Men to stand trial in murder of South Bay music producer

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CHULA VISTA, Calif. — Two men accused in the stabbing death of a Chula Vista music producer whose body was found in a drum floating in San Diego Bay were bound over for trial, a judge ruled Wednesday.

After hearing testimony over two days from law enforcement officials, Judge Stephanie Sontag ruled there was sufficient if circumstantial evidence for Timothy John Cook to be tried on a charge of first-degree murder in the death of Omar Medina, and Derrick Spurgeon to stand trial for being an accessory to murder.

Medina’s family reported him missing on Oct. 7, 2017, after not hearing from him since Sept. 30. His remains were located Oct. 12. Cook, 52, and Spurgeon, 38, were arrested Dec. 13, 2017.

Medical examiners said Medina had been stabbed over 60 times. Cook is suspected of killing Medina, while authorities suspect Spurgeon drove the boat used to dump the barrel.

After Sontag announced her decision, both men were arraigned on their respective charge and pleaded not guilty.

Earlier, prosecutor Cherie Somerville said Cook “had financial information” on Medina, then his roommate, based on pictures found on Cook’s cellphone. She added that Cook had tired of Medina’s sloppy household behavior.

Cook’s attorney, Kara Oien, asked Sontag to dismiss the charge against her client, as the state hasn’t “proven probable cause that Cook killed Medina.”

Spurgeon’s attorney, Roland Haddad, asked that the accessory charge be dropped against his client. To claim Spurgeon was an accessory after the fact, the state needs to prove that Cook committed a felony and Spurgeon knew that, Haddad said.

Part of Wednesday’s testimony dealt with how much money Medina had left over from an $80,000 settlement. Chula Vista Detective James Petray told the court that Cook’s brother, Greg — with whom Medina worked — knew about the settlement and told authorities that Medina distanced himself from colleagues and started frequenting casinos.

Chula Vista police Officer Joel Monreal reviewed a series of Sept. 26 text messages between Timothy and Greg Cook. In one of them, Timothy Cook wrote that Medina used a sock as toilet paper. Timothy Cook also texted that he told Medina “not to be super [expletive]-up” when meeting with another person over a possible DJ opportunity.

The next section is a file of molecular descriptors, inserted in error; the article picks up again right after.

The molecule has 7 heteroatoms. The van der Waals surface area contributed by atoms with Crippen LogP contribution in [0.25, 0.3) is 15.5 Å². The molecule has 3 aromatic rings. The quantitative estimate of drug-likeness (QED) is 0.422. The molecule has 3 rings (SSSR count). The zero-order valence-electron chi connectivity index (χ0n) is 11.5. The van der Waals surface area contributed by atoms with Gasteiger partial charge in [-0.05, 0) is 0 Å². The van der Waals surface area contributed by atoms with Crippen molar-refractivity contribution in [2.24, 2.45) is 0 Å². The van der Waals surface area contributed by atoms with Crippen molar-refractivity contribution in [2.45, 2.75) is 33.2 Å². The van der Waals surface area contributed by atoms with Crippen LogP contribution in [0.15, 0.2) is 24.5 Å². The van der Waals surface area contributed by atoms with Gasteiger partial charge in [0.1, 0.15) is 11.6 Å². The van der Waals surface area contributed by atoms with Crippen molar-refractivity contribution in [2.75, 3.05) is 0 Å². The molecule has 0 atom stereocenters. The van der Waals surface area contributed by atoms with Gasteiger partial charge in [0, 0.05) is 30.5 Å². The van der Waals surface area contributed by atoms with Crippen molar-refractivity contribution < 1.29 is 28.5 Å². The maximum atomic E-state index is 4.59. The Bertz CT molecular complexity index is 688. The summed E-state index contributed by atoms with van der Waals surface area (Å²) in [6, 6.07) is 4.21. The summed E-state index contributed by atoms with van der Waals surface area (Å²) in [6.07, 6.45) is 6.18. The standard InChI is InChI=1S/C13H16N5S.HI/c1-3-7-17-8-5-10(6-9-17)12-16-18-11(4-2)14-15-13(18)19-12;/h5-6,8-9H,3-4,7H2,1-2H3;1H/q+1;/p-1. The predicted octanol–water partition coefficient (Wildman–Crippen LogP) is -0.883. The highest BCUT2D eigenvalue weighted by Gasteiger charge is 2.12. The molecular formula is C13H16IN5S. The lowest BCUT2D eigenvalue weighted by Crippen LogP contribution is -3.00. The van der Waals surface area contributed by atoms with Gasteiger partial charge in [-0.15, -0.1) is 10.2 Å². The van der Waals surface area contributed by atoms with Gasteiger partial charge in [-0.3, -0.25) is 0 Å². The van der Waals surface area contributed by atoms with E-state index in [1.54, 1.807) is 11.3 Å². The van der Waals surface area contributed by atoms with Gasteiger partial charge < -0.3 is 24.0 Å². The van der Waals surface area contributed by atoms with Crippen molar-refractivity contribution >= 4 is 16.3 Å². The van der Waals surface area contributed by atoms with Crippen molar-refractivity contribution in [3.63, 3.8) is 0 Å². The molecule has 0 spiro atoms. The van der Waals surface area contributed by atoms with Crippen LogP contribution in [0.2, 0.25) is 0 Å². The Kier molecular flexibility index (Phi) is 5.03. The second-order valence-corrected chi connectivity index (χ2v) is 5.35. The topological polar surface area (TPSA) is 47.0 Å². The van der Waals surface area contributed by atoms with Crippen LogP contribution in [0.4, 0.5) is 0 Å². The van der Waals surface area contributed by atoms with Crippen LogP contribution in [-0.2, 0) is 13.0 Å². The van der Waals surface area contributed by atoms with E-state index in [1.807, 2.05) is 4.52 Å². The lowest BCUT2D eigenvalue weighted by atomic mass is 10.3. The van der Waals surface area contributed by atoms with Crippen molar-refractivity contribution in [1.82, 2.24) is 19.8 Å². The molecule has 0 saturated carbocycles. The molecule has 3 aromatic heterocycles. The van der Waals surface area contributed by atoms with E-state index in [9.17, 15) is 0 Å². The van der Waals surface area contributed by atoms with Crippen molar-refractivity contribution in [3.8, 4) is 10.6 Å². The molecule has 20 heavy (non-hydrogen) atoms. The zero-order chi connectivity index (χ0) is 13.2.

Monreal also testified that Medina’s mother, Alicia Romero, never heard from her son after Sept. 29, but stopped by his residence on McIntosh Street in Chula Vista to check on him. She also told police that before he disappeared, Medina called her, “wanting to tell her something about Timothy Cook,” Monreal said.

During the hearing, Somerville played numerous video surveillance clips showing a green Ford F-150 backing a small Bass Tracker boat into the Chula Vista Harbor on Oct. 11, and that same truck stopping at a convenience store in El Cajon. A barrel was inside the truck bed.

Footage from inside the store showed a man wearing a maroon shirt and green baseball cap, with visible tattoos on his arms. The man was also carrying a gallon of water.

Chula Vista Officer LeVar Brown identified the man as Timothy Cook, based on photos of him taken by Chula Vista police during the investigation.

Brown also said a Samson Galaxy cellphone contained photos of Timothy Cook’s bedroom. His bed had a brown blanket, one that matched the blanket found in the barrel that held Medina’s remains.

Sontag set Oct. 1 as the trial date.

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